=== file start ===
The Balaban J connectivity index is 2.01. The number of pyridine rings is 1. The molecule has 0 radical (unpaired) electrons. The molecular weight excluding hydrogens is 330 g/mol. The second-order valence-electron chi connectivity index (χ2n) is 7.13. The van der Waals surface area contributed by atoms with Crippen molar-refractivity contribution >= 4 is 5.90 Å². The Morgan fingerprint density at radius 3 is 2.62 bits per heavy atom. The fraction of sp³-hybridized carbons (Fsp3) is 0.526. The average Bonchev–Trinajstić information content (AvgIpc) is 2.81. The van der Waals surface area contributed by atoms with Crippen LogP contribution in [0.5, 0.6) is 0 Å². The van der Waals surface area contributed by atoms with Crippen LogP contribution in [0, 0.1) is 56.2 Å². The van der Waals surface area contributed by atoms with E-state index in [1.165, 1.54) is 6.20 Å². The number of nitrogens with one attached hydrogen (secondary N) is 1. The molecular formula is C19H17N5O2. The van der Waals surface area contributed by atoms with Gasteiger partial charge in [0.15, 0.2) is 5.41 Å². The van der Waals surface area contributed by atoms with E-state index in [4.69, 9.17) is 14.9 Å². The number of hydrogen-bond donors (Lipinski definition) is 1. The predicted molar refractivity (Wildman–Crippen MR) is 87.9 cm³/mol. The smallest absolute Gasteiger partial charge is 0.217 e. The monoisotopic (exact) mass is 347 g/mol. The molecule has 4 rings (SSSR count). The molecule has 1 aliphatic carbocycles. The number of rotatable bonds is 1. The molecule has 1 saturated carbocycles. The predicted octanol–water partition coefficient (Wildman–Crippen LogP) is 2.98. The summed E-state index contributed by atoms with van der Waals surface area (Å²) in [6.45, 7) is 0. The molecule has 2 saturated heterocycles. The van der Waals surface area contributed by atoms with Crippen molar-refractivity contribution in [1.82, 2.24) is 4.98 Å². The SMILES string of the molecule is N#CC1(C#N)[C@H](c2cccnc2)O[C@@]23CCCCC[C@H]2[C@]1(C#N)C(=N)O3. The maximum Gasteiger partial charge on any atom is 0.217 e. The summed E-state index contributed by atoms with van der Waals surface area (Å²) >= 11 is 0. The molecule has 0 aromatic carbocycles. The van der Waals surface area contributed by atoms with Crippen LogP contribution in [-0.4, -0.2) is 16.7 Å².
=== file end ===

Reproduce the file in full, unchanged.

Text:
The Balaban J connectivity index is 2.01. The number of pyridine rings is 1. The molecule has 0 radical (unpaired) electrons. The molecular weight excluding hydrogens is 330 g/mol. The second-order valence-electron chi connectivity index (χ2n) is 7.13. The van der Waals surface area contributed by atoms with Crippen molar-refractivity contribution >= 4 is 5.90 Å². The Morgan fingerprint density at radius 3 is 2.62 bits per heavy atom. The fraction of sp³-hybridized carbons (Fsp3) is 0.526. The average Bonchev–Trinajstić information content (AvgIpc) is 2.81. The van der Waals surface area contributed by atoms with Crippen LogP contribution in [0.5, 0.6) is 0 Å². The van der Waals surface area contributed by atoms with Crippen LogP contribution in [0, 0.1) is 56.2 Å². The van der Waals surface area contributed by atoms with E-state index in [1.165, 1.54) is 6.20 Å². The number of nitrogens with one attached hydrogen (secondary N) is 1. The molecular formula is C19H17N5O2. The van der Waals surface area contributed by atoms with Gasteiger partial charge in [0.15, 0.2) is 5.41 Å². The van der Waals surface area contributed by atoms with E-state index in [4.69, 9.17) is 14.9 Å². The number of hydrogen-bond donors (Lipinski definition) is 1. The predicted molar refractivity (Wildman–Crippen MR) is 87.9 cm³/mol. The smallest absolute Gasteiger partial charge is 0.217 e. The monoisotopic (exact) mass is 347 g/mol. The molecule has 4 rings (SSSR count). The molecule has 1 aliphatic carbocycles. The number of rotatable bonds is 1. The molecule has 1 saturated carbocycles. The predicted octanol–water partition coefficient (Wildman–Crippen LogP) is 2.98. The summed E-state index contributed by atoms with van der Waals surface area (Å²) in [6.45, 7) is 0. The molecule has 2 saturated heterocycles. The van der Waals surface area contributed by atoms with Crippen molar-refractivity contribution in [1.82, 2.24) is 4.98 Å². The SMILES string of the molecule is N#CC1(C#N)[C@H](c2cccnc2)O[C@@]23CCCCC[C@H]2[C@]1(C#N)C(=N)O3. The maximum Gasteiger partial charge on any atom is 0.217 e. The summed E-state index contributed by atoms with van der Waals surface area (Å²) >= 11 is 0. The molecule has 0 aromatic carbocycles. The van der Waals surface area contributed by atoms with Crippen LogP contribution in [-0.4, -0.2) is 16.7 Å².